Bethal (Mpumalanga)

Bethal, situated approximately 152 km east of Johannesburg, is said to be one of the richest agricultural districts in Mpumalanga, (formerly part of the Transvaal), with maize and potatoes as the principal crops.

There is little information available as to when the first Jews arrived in the area but by as early as 1903 Jacob Sherman had settled in the area and was performing duties as a shochet (ritual slaughterer).

The Jewish farmers played a very major role in the town’s wealth; many Jews were and still are, very active in the farming community. Most of the early settlers were traders and shopkeepers but by 1939 the Jewish shopkeepers had all but disappeared.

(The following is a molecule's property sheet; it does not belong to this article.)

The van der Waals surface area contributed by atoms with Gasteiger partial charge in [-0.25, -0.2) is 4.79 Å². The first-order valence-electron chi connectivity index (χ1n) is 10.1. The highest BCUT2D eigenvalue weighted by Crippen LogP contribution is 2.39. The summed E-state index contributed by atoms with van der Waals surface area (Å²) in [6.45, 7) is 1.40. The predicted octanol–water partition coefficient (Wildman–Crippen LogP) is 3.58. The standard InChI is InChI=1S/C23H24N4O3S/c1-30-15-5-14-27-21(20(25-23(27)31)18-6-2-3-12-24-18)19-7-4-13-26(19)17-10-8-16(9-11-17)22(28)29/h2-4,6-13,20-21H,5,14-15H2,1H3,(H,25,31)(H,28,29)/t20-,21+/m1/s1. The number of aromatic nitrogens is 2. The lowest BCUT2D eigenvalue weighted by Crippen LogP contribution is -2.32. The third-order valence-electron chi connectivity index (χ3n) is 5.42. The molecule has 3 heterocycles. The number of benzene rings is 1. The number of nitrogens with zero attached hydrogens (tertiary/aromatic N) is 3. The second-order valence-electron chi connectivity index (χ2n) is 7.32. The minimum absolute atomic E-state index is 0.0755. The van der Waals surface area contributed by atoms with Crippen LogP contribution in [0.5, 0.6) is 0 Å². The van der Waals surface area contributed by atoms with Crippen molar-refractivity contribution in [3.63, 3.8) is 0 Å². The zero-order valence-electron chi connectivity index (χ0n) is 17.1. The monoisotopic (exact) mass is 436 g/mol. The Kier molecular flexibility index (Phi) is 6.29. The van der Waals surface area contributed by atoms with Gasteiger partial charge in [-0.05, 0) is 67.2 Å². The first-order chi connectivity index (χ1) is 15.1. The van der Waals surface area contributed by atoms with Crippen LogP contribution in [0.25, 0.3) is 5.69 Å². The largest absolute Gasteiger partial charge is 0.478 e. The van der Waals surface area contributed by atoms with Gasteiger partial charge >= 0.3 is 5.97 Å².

The Bethal Hebrew Congregation was established in 1910, although the numbers of the original membership have not been conclusively established.The synagogue was completed in 1914 and opened by Prime Minister General Louis Botha. A new synagogue was built in 1956.

To date, services are still held on High Holy Day Festivals with Jews from the neighbouring towns coming in for services. The communal hall adjacent to the synagogue was sold.

The Jewish cemetery has been in existence since 1905 and has always been maintained by the congregation.

In 1918 there were 200 Jews in Bethal; in 1936 there were 351. Until the mid-1960s there were over 200 Jews in Bethal. By 1976/7 the number had dropped to 124 with a steady decline over the years. In 1991 there were 31 Jews and in 1995, 12 families were recorded living there.